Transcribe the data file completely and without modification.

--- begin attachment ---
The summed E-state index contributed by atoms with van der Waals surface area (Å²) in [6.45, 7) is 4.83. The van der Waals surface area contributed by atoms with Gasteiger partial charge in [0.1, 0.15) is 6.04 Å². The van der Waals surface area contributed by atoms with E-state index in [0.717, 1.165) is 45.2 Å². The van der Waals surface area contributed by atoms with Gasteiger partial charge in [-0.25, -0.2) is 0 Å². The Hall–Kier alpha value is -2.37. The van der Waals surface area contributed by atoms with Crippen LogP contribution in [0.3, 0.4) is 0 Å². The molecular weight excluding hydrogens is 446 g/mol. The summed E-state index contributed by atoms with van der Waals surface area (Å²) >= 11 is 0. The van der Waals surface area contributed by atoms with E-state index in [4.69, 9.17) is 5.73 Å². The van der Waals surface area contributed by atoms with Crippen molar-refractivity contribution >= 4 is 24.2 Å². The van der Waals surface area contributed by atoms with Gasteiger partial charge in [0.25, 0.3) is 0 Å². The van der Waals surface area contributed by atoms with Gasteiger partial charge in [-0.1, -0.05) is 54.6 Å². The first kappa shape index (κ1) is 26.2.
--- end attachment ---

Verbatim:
The summed E-state index contributed by atoms with van der Waals surface area (Å²) in [6.45, 7) is 4.83. The van der Waals surface area contributed by atoms with Gasteiger partial charge in [0.1, 0.15) is 6.04 Å². The van der Waals surface area contributed by atoms with E-state index in [0.717, 1.165) is 45.2 Å². The van der Waals surface area contributed by atoms with Gasteiger partial charge in [-0.25, -0.2) is 0 Å². The Hall–Kier alpha value is -2.37. The van der Waals surface area contributed by atoms with Crippen LogP contribution in [0.3, 0.4) is 0 Å². The molecular weight excluding hydrogens is 446 g/mol. The summed E-state index contributed by atoms with van der Waals surface area (Å²) >= 11 is 0. The van der Waals surface area contributed by atoms with E-state index in [4.69, 9.17) is 5.73 Å². The van der Waals surface area contributed by atoms with Crippen molar-refractivity contribution >= 4 is 24.2 Å². The van der Waals surface area contributed by atoms with Gasteiger partial charge in [0.25, 0.3) is 0 Å². The van der Waals surface area contributed by atoms with Gasteiger partial charge in [-0.1, -0.05) is 54.6 Å². The first kappa shape index (κ1) is 26.2.